Gov. John Englers budget recommendations last week contained good news and bad news for the University.
The good news: $89 million for capital outlay projects focusing on Central Campus renovations and the College of Engineering complex on North Campus. This is the first time in a decade that the U-M has been targeted to receive capital outlay funds. Details of these projects are outlined in an article on page 9.
The bad news: zero increases in higher education appropriations for operations for fiscal years 199394 and l99495.
In his budget message Engler noted that, in contrast to other states, Michigans universities were protected from cuts in fiscal years 1992 and 1993.
As a result, his budget message noted, the states standing in per-student funding rose from 31st nationwide to 21st.
No increase is better than a cut, says Provost Gilbert R. Whitaker Jr., and in spite of the level funding, he hopes to hold true to his promise of an overall salary program for the coming year. This year, only individuals making less than $25,000 on an annual basis received merit increases through a special $800,000 program.
Whitaker, who also is the Universitys chief budget officer, notes that in reality the level funding results in a loss since costs over which the University has no controlsuch as health care and other benefits program and utilitieswill continue to increase. It also will be difficult for the University to address increases in inflation. State appropriations account for approximately 40 percent of the Universitys General Fund budget.
The bad appropriations news did not, however, catch the University unaware. Units were asked eight months ago to plan for an overall 10 percent cut over the next five years.
This is not an emergency. We had forewarning and have been planning since September for the possibility of level or decreased funding from the state, Whitaker says, and I am confident that we have made adequate provisions for this situation. Units were warned to plan for decreased funding and to reduce expenditures in an organized way.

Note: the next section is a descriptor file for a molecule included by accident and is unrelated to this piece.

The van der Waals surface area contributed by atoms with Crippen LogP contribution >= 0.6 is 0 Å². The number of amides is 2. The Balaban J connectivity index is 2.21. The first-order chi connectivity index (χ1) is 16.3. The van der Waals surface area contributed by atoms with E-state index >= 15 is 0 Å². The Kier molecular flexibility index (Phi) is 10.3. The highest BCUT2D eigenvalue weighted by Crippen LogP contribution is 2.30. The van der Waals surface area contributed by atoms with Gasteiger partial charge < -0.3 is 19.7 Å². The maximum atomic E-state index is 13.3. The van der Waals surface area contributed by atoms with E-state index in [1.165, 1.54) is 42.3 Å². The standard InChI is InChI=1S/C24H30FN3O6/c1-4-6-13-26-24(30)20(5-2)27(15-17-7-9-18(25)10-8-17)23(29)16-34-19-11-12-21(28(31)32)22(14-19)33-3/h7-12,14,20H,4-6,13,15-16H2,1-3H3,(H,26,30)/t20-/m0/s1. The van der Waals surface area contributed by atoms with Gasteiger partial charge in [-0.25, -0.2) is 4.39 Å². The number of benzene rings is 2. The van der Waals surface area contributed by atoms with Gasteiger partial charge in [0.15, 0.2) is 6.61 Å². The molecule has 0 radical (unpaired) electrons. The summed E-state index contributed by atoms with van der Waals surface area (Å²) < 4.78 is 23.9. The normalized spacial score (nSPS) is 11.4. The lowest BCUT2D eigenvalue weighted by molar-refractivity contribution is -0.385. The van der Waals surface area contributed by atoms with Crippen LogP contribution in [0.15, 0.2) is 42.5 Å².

For the coming year, a salary program is our highest budget priority, Whitaker stresses. It wont come about, however, without some sacrifices.
The bottom line in funding even a modest salary program will be expenditure reductions, no new programs and some increase in tuition. Any salary program will be administered in the usual merit-based approach.
A tuition increase will provide the University with additional income, but it does not come free of charge.
Maintaining access and competitiveness are always key elements in our tuition proposals. Maintaining access means increasing financial aid by at least the percentage of tuition increases, so this will be a cost that must be covered in some way.
Other musts include covering increases in benefits costs, which Whitaker says rise faster than any salary program, and increases in utilities, as well as operating costs for new or renovated facilities.
These elements all are in competition with other needs and they get done first. What remains is distributed to other priority needs. Beyond these fixed obligations, salary is our top priority this year.
To make matters even more difficult, the bad news is not restricted to state funding.
We face a contingent threat of a reduction of $3 million to $10 million in indirect cost reimbursements. This is over and above a $3 million to $5 million loss already sustained by a change in reimbursement rates. Should we face additional revenue losses at the high end of this contingent threat, targeted cuts would have to be an important part of the plans to deal with the problem.
The effects of this reduction are being widely discussed in Washington and widely challenged. Whitaker says.
The higher education associations in Washington are working with policy-makers to help them understand that these [reimbursements] reflect real costs. If the costs are not recovered through grants, they will have to be addressed in some other way.